Students’ selections for Y1 and the equivalent weeks in Y0 at the intervention school are presented in Figure 2. The effect sizes for all presented data were relatively small (reflecting the generally low percentage uptake at baseline). However, they were consistently larger during the intervention year (Y1) than the previous year (Y0). At the intervention school, selection of fruit items (fruit pots and whole fruit) increased significantly during the intervention and post-intervention periods compared to baseline (baseline 2.9%; intervention 4.2%; post-intervention 3.7%) χ2(2) = 44.32, p < 0.001, φ = 0.03. This was largely attributed to the increased selection of fruit pots during the intervention from 0.8% to 1.9%. Selection of the vegetarian daily specials increased from 0.2% of ‘main’ foods to 0.6% during the intervention χ2(2) = 23.41, p < 0.001, φ = 0.04. Likewise, selection of sandwiches containing salad increased from 0.06% to 1.36% χ2(2) = 64.75, p < 0.001, φ = 0.06. When considering all food items promoted during the intervention, selection increased significantly during the intervention and post-intervention periods compared to baseline (baseline 1.4%; intervention 3.0%; post-intervention 2.2%) χ2(2) = 68.07, p < 0.001, φ = 0.04. Interestingly, selection of salad items (which were not a designated food for the intervention) also significantly increased during the intervention (baseline: 0.2%; intervention: 1.6%; post-intervention: 0.8%) χ2(2) = 379.57, p < 0.001, φ = 0.07. When considering all FVS food items, their selection by students increased during the intervention year (baseline 1.5%; intervention 3.8%; post-intervention 2.6%) χ2(2) = 118.64, p < 0.001, φ = 0.06.

Figure 2. Selection of foods for baseline, intervention and post-intervention periods of Y1 (n = 980) and the equivalent weeks during the previous year Y0 (n = 1132), (number of items selected as a percentage of the relevant broad category): (a) fruit items (Y1:53,835; Y0:50,148 ‘sweet’ food items); (b) sandwiches containing salad, freshly prepared vegetarian daily specials (Y1:18,972 ‘main’ food items); and (c) salad items (Y1:76,168; Y0 86,849 ‘main’ food items). * baseline data limited to three weeks.
Figure 2. Selection of foods for baseline, intervention and post-intervention periods of Y1 (n = 980) and the equivalent weeks during the previous year Y0 (n = 1132), (number of items selected as a percentage of the relevant broad category): (a) fruit items (Y1:53,835; Y0:50,148 ‘sweet’ food items); (b) sandwiches containing salad, freshly prepared vegetarian daily specials (Y1:18,972 ‘main’ food items); and (c) salad items (Y1:76,168; Y0 86,849 ‘main’ food items). * baseline data limited to three weeks.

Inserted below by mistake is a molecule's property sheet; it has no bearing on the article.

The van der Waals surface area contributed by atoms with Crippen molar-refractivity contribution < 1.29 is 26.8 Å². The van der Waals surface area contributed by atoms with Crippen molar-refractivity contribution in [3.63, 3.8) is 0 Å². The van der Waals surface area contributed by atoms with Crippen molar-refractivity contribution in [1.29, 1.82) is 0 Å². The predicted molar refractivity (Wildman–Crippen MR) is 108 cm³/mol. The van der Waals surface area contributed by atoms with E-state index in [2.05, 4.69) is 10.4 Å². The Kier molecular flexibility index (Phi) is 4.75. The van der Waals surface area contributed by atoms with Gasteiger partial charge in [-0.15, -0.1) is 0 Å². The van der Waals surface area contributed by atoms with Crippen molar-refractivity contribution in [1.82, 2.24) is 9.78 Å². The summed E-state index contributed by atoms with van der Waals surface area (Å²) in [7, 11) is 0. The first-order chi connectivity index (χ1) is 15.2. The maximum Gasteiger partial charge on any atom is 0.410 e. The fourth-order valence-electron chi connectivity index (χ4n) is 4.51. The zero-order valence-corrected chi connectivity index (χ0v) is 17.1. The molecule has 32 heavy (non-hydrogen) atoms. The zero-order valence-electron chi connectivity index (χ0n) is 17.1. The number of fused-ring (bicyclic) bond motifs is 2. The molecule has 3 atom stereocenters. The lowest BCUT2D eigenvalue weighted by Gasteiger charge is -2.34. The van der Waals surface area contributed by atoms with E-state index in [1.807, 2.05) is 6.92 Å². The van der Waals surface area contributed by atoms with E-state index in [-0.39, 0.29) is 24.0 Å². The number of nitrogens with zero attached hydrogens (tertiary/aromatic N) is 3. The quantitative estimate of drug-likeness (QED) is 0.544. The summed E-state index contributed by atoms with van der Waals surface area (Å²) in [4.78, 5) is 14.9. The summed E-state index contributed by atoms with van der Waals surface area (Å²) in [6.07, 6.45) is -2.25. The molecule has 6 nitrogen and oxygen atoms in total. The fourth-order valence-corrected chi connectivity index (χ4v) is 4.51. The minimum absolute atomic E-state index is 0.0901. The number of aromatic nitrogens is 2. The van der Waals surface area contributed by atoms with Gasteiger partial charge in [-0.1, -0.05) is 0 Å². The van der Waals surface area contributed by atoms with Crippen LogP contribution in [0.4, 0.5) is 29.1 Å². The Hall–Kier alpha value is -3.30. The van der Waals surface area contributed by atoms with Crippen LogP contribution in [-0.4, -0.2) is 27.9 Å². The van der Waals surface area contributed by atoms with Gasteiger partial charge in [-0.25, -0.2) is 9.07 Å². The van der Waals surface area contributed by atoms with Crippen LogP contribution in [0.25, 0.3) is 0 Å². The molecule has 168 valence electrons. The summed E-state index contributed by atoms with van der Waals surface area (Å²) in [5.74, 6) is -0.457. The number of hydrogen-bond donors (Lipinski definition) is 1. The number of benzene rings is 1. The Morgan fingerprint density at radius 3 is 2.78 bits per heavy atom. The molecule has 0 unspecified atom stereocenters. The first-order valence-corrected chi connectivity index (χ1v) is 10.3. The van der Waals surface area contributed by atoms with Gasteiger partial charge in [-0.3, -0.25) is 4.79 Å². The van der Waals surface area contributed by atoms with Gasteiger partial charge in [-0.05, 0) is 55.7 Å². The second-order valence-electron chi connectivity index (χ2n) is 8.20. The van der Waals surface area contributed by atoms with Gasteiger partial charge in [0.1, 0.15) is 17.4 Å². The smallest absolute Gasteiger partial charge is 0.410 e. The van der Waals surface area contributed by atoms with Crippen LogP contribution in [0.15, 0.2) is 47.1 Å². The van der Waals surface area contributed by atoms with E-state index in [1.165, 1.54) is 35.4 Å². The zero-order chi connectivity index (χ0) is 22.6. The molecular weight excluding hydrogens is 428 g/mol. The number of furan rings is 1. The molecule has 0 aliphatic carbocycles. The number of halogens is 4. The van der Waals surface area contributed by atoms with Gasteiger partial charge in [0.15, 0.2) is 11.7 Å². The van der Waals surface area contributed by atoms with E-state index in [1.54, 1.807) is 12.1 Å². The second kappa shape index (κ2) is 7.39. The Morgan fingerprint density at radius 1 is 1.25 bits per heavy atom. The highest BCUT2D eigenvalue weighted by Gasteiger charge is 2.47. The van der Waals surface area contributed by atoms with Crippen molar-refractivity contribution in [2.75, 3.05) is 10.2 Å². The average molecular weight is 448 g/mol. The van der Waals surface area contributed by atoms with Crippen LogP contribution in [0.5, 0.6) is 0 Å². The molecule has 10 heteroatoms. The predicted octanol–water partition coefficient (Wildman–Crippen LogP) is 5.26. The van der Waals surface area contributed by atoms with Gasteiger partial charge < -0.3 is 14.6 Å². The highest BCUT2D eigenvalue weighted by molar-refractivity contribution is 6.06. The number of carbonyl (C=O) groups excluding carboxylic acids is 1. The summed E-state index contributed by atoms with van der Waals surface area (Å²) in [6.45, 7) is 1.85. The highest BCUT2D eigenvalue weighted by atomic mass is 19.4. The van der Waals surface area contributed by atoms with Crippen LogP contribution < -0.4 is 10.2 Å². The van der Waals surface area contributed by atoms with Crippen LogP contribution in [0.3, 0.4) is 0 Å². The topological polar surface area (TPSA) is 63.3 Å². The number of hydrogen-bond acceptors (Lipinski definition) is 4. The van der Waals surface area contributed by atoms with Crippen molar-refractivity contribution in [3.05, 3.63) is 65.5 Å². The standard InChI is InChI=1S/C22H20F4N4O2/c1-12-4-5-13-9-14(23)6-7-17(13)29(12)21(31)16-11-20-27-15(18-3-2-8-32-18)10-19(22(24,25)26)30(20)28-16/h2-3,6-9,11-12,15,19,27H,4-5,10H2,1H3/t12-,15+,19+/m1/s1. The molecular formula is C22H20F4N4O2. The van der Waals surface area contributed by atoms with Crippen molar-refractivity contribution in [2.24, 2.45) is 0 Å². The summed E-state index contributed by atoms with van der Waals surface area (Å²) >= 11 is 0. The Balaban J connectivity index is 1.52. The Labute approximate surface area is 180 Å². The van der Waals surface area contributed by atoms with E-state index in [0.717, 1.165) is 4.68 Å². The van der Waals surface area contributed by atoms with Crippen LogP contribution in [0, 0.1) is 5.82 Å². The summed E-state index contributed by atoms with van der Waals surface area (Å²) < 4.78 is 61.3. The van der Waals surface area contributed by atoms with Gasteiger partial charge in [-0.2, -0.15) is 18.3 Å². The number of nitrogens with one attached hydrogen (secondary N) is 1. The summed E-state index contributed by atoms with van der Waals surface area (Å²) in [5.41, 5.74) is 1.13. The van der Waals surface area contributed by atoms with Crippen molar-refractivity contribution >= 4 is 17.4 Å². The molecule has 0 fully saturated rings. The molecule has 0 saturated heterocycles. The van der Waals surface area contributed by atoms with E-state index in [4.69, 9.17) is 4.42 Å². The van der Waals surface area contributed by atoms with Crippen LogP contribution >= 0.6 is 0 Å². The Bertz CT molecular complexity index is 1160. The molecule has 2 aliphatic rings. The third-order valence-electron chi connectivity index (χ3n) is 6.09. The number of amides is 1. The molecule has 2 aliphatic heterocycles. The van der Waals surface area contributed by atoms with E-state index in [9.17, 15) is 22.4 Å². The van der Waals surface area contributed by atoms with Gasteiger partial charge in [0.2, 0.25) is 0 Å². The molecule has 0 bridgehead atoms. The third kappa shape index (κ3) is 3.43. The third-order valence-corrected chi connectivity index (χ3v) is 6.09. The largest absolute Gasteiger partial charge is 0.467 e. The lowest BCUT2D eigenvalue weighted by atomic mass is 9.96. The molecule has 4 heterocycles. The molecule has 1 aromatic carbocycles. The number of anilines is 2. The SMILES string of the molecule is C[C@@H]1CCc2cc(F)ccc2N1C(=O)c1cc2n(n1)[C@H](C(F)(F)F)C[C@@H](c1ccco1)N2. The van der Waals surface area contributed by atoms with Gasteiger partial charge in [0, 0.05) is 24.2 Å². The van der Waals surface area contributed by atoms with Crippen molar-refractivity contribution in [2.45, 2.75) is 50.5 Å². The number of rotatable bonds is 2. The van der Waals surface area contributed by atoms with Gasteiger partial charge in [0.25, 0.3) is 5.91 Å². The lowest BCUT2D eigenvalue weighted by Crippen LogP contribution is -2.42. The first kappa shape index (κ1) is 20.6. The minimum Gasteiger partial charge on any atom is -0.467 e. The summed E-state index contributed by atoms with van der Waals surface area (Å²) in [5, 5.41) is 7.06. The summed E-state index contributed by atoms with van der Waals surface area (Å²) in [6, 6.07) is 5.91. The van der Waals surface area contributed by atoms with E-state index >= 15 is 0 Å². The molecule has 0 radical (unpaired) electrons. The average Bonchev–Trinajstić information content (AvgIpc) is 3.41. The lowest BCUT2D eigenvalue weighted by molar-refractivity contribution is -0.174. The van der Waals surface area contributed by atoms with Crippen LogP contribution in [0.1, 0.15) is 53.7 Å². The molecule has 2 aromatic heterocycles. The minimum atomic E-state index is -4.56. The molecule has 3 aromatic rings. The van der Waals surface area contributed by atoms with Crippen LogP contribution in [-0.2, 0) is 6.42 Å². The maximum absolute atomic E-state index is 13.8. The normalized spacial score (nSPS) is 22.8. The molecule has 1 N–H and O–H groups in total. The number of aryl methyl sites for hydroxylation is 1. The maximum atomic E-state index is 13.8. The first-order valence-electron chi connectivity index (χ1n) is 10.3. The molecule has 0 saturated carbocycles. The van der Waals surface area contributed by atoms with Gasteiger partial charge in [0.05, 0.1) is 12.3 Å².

Nutrients 07 04426 g002 1024

Logistic regression analysis revealed the independent effect of the intervention on the uptake of promoted food items. Table 2 presents the odds ratios for the selection of food items during the intervention and post-intervention periods (relative to baseline). Controlling for student year group, free school meal entitlement (a measure of socioeconomic status), day of the week and price, students were 2.5 times as likely (p < 0.001) to select the designated items during the intervention period, than at baseline. As well as the independent effect of the intervention on the selection of promoted food items, an effect on the selection of FVS items was observed, and students were three times as likely to choose a fruit, vegetable or salad item during the intervention (relative to baseline). The spillover effect seen in students’ selection of salad items (small or large boxed salads, or side salads) is also evident in the logistic regression results with students 7.5 times as likely to select salad items during the intervention compared to baseline.